• Carolyn

Books I'm reading 3

In these viral times, with so many of us house-bound, books can be wonderful companions. Here are three books I've enjoyed lately, each one completely different to the others:

Catherine the Great: Portrait of a Woman, by Robert K. Massie

I usually steer clear of history books, because so often they are dry and unimaginative. But I made an exception here, because I'm writing a biography and I'm interested to know how different authors tackle them.

I'm so glad I did. As I read the book, I kept thinking, 'What an amazing woman!' and also, 'What a great read!'

Robert Massie studied history at Yale and Oxford. He's extensively researched Catherine's life, and, as the New York Times stated, he writes as though he's looking at the world through Catherine's eyes. Massie is also an amazing storyteller, helping the reader to learn history in an enjoyable way.

This mix of perspective along with great storytelling, allows the reader to understand why Catherine made the decisions she did. He brings to life her experiences as the unloved daughter of a mother who only ever wanted a son, her overriding ambition, unhappy marriage, and the overthrow of her husband to become Empress. Catherine was a brilliant woman and a consummate politician, and only made laws once she had canvassed the leaders who would have to implement them. She was one of the most well-read women in Europe, corresponding with Grimm, Diderot and Voltaire, and reading Montesquieu and Tacitus, and she was a great art collector. She had herself inoculated against smallpox, encouraging her subjects to do the same. She extended the Russian Empire by over 500,000 square kilometres. The list goes on and on.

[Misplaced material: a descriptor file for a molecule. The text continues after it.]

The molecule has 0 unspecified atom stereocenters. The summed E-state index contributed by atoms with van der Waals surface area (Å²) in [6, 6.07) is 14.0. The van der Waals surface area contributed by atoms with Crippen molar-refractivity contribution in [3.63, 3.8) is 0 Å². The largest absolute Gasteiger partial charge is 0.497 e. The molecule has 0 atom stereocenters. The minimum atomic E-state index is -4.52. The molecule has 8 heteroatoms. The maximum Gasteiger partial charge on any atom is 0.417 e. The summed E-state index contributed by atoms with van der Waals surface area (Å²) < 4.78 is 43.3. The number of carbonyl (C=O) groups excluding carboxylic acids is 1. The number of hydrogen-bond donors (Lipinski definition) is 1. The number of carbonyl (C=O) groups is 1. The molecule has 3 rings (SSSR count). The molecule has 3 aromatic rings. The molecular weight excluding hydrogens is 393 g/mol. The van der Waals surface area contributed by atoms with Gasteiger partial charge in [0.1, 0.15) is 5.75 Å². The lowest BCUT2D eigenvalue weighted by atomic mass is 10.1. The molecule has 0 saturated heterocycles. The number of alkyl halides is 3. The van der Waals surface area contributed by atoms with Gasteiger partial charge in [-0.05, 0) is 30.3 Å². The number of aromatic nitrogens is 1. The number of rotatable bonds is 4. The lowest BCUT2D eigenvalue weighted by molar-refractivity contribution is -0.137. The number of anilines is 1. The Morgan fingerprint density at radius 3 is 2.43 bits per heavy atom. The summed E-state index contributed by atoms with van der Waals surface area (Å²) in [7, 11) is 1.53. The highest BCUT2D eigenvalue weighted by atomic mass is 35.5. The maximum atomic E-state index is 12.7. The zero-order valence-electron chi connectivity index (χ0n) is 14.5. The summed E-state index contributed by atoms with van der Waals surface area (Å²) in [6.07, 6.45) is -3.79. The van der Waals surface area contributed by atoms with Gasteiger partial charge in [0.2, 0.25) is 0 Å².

Highly recommended.

The Spy and the Traitor, by Ben Macintyre

I read this book on the recommendation of a friend. A true story, it follows the life of Oleg Gordievsky, a KGB colonel who spied for MI6 from 1973 until his incredible escape from Moscow in 1985.

The story is all the more remarkable because of Gordievsky's seniority in the KGB, and the fact that he was from a 'KGB family' - his father and brother both worked for the organisation.

I couldn't stop reading this book - it was like a spy thriller. Ben Macintyre, like Massie, is a writer who not only researches his topic thoroughly, but also gives history a personal dimension, in this case making it easy to follow the intrigues of, and inter-relationships between, the secret services of different cold war countries.

And it was interesting to find that Gordievsky possibly helped to make the world a safer place by telling MI6 how needlessly worried the Russians were, of a nuclear attack by the west.

The Lost World, by Arthur Conan Doyle

In an earlier blog post I briefly covered the Adventures of Sherlock Holmes, but for some reason I'd never read The Lost World, by the same author.

It's easy to see how this story inspired Jurassic Park. In the story, a journalist called Malone wants to impress his girlfriend, and so he takes off on a scientific expedition to the Lost World. Full of hair-raising adventures with pre-historic creatures in a mysterious part of the Amazon, it's a fun read even now, over one hundred years after it was written. I particularly loved a later scene in the book where a pterodactyl-type animal flies through a club in London.

Stereotypes of the age abound, but that's exactly what I was looking for in the book, because this is an era that I'm researching for my novel.


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